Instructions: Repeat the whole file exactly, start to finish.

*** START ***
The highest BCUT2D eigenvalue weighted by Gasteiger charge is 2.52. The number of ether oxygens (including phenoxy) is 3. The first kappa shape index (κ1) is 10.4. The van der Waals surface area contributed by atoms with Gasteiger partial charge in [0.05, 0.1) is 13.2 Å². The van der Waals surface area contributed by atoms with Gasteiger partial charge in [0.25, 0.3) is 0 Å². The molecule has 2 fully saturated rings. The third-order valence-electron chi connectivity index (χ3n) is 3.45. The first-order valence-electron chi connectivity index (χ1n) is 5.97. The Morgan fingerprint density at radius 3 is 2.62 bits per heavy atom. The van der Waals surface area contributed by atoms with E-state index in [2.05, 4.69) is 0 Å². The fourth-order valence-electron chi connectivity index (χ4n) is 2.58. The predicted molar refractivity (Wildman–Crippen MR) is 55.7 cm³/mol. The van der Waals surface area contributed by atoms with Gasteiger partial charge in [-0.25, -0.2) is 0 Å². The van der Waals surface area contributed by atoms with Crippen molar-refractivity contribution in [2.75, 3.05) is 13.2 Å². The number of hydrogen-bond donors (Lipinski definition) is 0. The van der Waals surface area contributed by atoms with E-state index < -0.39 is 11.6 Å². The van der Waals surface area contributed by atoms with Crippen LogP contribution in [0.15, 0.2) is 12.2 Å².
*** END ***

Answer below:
The highest BCUT2D eigenvalue weighted by Gasteiger charge is 2.52. The number of ether oxygens (including phenoxy) is 3. The first kappa shape index (κ1) is 10.4. The van der Waals surface area contributed by atoms with Gasteiger partial charge in [0.05, 0.1) is 13.2 Å². The van der Waals surface area contributed by atoms with Gasteiger partial charge in [0.25, 0.3) is 0 Å². The molecule has 2 fully saturated rings. The third-order valence-electron chi connectivity index (χ3n) is 3.45. The first-order valence-electron chi connectivity index (χ1n) is 5.97. The Morgan fingerprint density at radius 3 is 2.62 bits per heavy atom. The van der Waals surface area contributed by atoms with E-state index in [2.05, 4.69) is 0 Å². The fourth-order valence-electron chi connectivity index (χ4n) is 2.58. The predicted molar refractivity (Wildman–Crippen MR) is 55.7 cm³/mol. The van der Waals surface area contributed by atoms with Gasteiger partial charge in [-0.25, -0.2) is 0 Å². The van der Waals surface area contributed by atoms with Crippen molar-refractivity contribution in [2.75, 3.05) is 13.2 Å². The number of hydrogen-bond donors (Lipinski definition) is 0. The van der Waals surface area contributed by atoms with E-state index < -0.39 is 11.6 Å². The van der Waals surface area contributed by atoms with Crippen LogP contribution in [0.15, 0.2) is 12.2 Å².